The long-term goal of this research is to understand in terms of structure and dynamics the molecular mechanisms that regulate Syk and Src tyrosine kinase function in cellular signal transduction. A vast number of human diseases are linked to improper functioning of protein tyrosine kinases, and inhibitors of Src kinase are in clinical use. A trait of most signaling proteins is their engagement with multiple binding partners for the purpose of controlling cellular localization and enzymatic activity. This ability to form a variety of protein-protein interactions requires conformational flexibility, and thus characterization of this flexibility and diversity is a basic component of understanding, and eventually predicting, these molecular recognition events. To this end, solution NMR and computational methods will be used to investigate four aims related to conformational transitions and molecular recognition of Syk and Src-family protein tyrosine kinases in the context of B cell signaling. Syk association with other signaling proteins is regulated by tyrosine phosphorylation within the linker regions interdomain A (IA) and interdomain B (IB). (1) The hypothesis that the dissociation of Syk from the B cell receptor is triggered by structural disorder induced at a distance by phosphorylation of IA will be tested. (2) The structural basis for recognition of alternative patterns of phosphorylation of IB at two closely spaced tyrosines by various downstream effector proteins will be determined. Src kinases phosphorylate the B cell receptor which then forms the binding site for Syk to initiate intracellular signaling. (3) Activation of Src kinases is well known to require conformational change but the details of the transition pathway are unknown and will be investigated. (4) The receptor substrate interactions of Src kinase are will also be determined.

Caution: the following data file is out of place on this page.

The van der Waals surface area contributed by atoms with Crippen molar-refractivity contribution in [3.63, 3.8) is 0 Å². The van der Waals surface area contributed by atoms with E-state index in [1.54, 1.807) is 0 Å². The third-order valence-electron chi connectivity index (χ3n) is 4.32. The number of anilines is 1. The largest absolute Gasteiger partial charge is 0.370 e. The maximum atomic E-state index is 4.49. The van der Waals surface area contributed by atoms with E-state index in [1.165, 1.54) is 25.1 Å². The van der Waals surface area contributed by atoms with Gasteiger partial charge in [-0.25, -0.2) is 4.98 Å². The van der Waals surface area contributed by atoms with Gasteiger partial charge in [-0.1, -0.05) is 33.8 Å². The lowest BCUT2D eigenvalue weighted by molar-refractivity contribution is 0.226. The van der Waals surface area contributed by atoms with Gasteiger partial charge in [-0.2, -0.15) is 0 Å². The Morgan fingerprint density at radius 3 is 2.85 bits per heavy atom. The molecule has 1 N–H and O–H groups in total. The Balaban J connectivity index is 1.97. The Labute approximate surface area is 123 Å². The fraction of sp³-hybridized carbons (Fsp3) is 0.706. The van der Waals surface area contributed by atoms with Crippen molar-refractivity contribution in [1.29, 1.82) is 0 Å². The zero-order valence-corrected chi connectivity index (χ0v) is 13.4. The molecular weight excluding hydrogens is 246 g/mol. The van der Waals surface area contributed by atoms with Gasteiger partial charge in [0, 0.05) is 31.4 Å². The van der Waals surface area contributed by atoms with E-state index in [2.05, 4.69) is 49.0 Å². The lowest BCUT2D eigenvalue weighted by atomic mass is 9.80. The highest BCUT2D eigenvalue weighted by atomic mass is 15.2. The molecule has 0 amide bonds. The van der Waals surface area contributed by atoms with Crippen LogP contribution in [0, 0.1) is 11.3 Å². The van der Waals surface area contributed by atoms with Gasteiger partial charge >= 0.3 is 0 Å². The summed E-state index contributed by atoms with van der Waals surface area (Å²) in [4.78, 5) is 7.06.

Public Health Relevance

The overall objective of this research is to define in structural and physical terms the molecular mechanisms that regulate protein tyrosine kinase (PTK) function. Because PTKs regulate signal transduction processes that are essential in all aspects of cell growth, differentiation, metabolism, and programmed cell death, abnormal regulation of PTKs is associated with numerous diseases. A trait of most protein kinases is that tyrosine phosphorylation controls their function, in particular their recognition for various cellular binding partners and their structural plasticity. The proposed research aims to elucidate mechanisms of this control for Syk and Src PTKs with the goal of contributing new knowledge that is useful in fighting human disease.

National Institute of Health (NIH)
National Institute of General Medical Sciences (NIGMS)
Research Project (R01)
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Macromolecular Structure and Function B Study Section (MSFB)
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Flicker, Paula F
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Purdue University
Schools of Pharmacy
West Lafayette
United States
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